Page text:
You’ll probably have seen the recent story about Olympic skier Bode Miller’s young daughter who tragically passed away after falling into a neighbour’s pool. Unfortunately, the pain that Bode and his family are experiencing is all too common. A recent survey by the Royal Life Saving Society found that more than 400 people drown in the UK every year – that’s nearly one person every 20 hours. Thousands more have near drowning experiences, and we have seen a few examples of this in the local tabloids recently.
In this blog, Nemo Swimming provides some insightful tips to keep your little swimmers safe this summer.
Drowning prevention: the basics
The first – and most critical – step to child drowning prevention is constant and active adult supervision. Your little Nemo should never be left unattended, and it is important to ensure that whoever is charged with watching them remains undistracted, and knows how to swim well. We’d also recommend that you attend a paediatric first aid course so that you are trained in basic rescue techniques, just in case the worst was to happen.
Where possible, restrict your child’s access to the water. You can either do this by placing a barrier around the water, or by placing a barrier around your child. This advice applies, of course, to any body of water – pools, fish ponds, water features, paddling pools and more.
Building familiarity and confidence
While you, as the parent, are ultimately responsible for your baby, toddler or young child’s safety, there are steps that you can take to ensure that your child develops their own sense of water awareness, which will help them stay safe in, on, and around water. These include water familiarisation, setting rules in and around the water, and discussing water safety with your little Nemo. Nemo Swimming lessons are all about promoting water safety, and your child will already to learning how to move in the water, ‘hold on’, float on their backs, blow bubbles, and be comfortable being submerged underwater. As they get a bit older, we then develop these skills further and start teaching children how to swim confidently without being held by a parent or instructor.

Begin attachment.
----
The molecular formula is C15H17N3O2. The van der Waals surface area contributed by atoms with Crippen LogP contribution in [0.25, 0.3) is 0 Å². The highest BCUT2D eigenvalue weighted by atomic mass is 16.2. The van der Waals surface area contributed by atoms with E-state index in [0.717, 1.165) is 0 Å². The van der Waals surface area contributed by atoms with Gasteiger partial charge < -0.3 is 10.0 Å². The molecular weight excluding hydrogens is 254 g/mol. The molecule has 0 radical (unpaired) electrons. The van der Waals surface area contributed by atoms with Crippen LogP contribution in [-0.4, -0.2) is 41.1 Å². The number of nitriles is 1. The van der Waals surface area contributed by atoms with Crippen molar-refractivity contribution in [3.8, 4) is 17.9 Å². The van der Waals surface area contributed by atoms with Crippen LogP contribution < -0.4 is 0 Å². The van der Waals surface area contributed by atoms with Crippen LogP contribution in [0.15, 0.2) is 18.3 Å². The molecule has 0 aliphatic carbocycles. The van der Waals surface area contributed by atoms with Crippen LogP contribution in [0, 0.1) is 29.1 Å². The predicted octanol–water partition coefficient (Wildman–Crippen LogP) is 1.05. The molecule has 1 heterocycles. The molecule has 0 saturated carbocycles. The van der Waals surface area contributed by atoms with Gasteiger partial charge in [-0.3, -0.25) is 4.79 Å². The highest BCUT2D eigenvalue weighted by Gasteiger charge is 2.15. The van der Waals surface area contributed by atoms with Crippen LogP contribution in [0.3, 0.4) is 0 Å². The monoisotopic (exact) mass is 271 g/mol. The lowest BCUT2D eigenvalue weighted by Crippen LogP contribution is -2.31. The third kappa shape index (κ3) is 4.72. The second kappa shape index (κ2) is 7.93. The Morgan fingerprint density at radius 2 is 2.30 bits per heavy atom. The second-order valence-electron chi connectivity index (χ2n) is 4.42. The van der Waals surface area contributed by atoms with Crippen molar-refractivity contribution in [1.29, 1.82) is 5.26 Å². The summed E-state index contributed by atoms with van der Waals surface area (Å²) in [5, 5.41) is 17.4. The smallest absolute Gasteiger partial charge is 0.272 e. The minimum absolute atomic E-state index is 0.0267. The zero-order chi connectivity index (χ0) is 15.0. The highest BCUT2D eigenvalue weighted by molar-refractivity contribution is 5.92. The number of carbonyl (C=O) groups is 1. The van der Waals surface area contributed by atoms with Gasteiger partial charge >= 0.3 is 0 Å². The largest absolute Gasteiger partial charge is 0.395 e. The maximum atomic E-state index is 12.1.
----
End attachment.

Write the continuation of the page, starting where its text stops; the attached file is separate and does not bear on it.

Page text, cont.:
When it comes to water safety, the teaching should never stop. Drowning can occur in children of all ages, and even adults. If you have a child aged between seven and 14 years old, why not check out the amazing Swim Safe sessions that are being organised by the RNLI this summer – ideal for ensuring swimmers are confident and able to stay safe in open water.
If you’d like any further advice about keeping your baby, toddler, or young child safe in the water, then why not give our friendly support team a call on 0191 281 7678, or email [email protected]. They are always on hand to help!
Happy swimming, and stay safe!
Written by Emma, Nemo Swimming